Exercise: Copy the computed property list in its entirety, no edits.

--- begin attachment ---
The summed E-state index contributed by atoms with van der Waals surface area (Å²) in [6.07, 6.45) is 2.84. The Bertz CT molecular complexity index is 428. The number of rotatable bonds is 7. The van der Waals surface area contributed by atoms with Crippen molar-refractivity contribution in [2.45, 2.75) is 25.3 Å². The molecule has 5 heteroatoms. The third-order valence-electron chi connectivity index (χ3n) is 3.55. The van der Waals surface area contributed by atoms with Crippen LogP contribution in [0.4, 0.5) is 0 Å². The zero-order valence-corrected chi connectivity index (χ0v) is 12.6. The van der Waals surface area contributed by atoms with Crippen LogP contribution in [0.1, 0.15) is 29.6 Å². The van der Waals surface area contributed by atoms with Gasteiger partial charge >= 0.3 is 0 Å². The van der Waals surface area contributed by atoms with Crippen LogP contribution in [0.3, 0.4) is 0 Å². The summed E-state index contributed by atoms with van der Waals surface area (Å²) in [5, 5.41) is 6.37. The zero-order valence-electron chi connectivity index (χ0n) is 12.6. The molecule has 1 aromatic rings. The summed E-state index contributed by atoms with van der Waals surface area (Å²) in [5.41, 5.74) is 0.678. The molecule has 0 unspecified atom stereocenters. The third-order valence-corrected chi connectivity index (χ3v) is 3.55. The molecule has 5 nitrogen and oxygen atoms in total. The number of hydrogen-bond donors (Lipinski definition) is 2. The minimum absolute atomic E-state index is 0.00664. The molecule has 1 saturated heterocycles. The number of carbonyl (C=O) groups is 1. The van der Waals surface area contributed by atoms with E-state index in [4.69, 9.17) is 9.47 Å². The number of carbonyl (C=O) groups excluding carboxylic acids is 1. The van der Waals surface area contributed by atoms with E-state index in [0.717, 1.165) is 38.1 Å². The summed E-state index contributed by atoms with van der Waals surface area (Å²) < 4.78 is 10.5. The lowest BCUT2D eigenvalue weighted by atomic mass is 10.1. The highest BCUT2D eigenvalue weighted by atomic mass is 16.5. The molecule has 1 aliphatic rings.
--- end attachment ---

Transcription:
The summed E-state index contributed by atoms with van der Waals surface area (Å²) in [6.07, 6.45) is 2.84. The Bertz CT molecular complexity index is 428. The number of rotatable bonds is 7. The van der Waals surface area contributed by atoms with Crippen molar-refractivity contribution in [2.45, 2.75) is 25.3 Å². The molecule has 5 heteroatoms. The third-order valence-electron chi connectivity index (χ3n) is 3.55. The van der Waals surface area contributed by atoms with Crippen LogP contribution in [0.4, 0.5) is 0 Å². The zero-order valence-corrected chi connectivity index (χ0v) is 12.6. The van der Waals surface area contributed by atoms with Crippen LogP contribution in [0.1, 0.15) is 29.6 Å². The van der Waals surface area contributed by atoms with Gasteiger partial charge >= 0.3 is 0 Å². The van der Waals surface area contributed by atoms with Crippen LogP contribution in [0.3, 0.4) is 0 Å². The summed E-state index contributed by atoms with van der Waals surface area (Å²) in [5, 5.41) is 6.37. The zero-order valence-electron chi connectivity index (χ0n) is 12.6. The molecule has 1 aromatic rings. The summed E-state index contributed by atoms with van der Waals surface area (Å²) in [5.41, 5.74) is 0.678. The molecule has 0 unspecified atom stereocenters. The third-order valence-corrected chi connectivity index (χ3v) is 3.55. The molecule has 5 nitrogen and oxygen atoms in total. The number of hydrogen-bond donors (Lipinski definition) is 2. The minimum absolute atomic E-state index is 0.00664. The molecule has 1 saturated heterocycles. The number of carbonyl (C=O) groups is 1. The van der Waals surface area contributed by atoms with E-state index in [4.69, 9.17) is 9.47 Å². The number of carbonyl (C=O) groups excluding carboxylic acids is 1. The van der Waals surface area contributed by atoms with E-state index in [0.717, 1.165) is 38.1 Å². The summed E-state index contributed by atoms with van der Waals surface area (Å²) < 4.78 is 10.5. The lowest BCUT2D eigenvalue weighted by atomic mass is 10.1. The highest BCUT2D eigenvalue weighted by atomic mass is 16.5. The molecule has 1 aliphatic rings.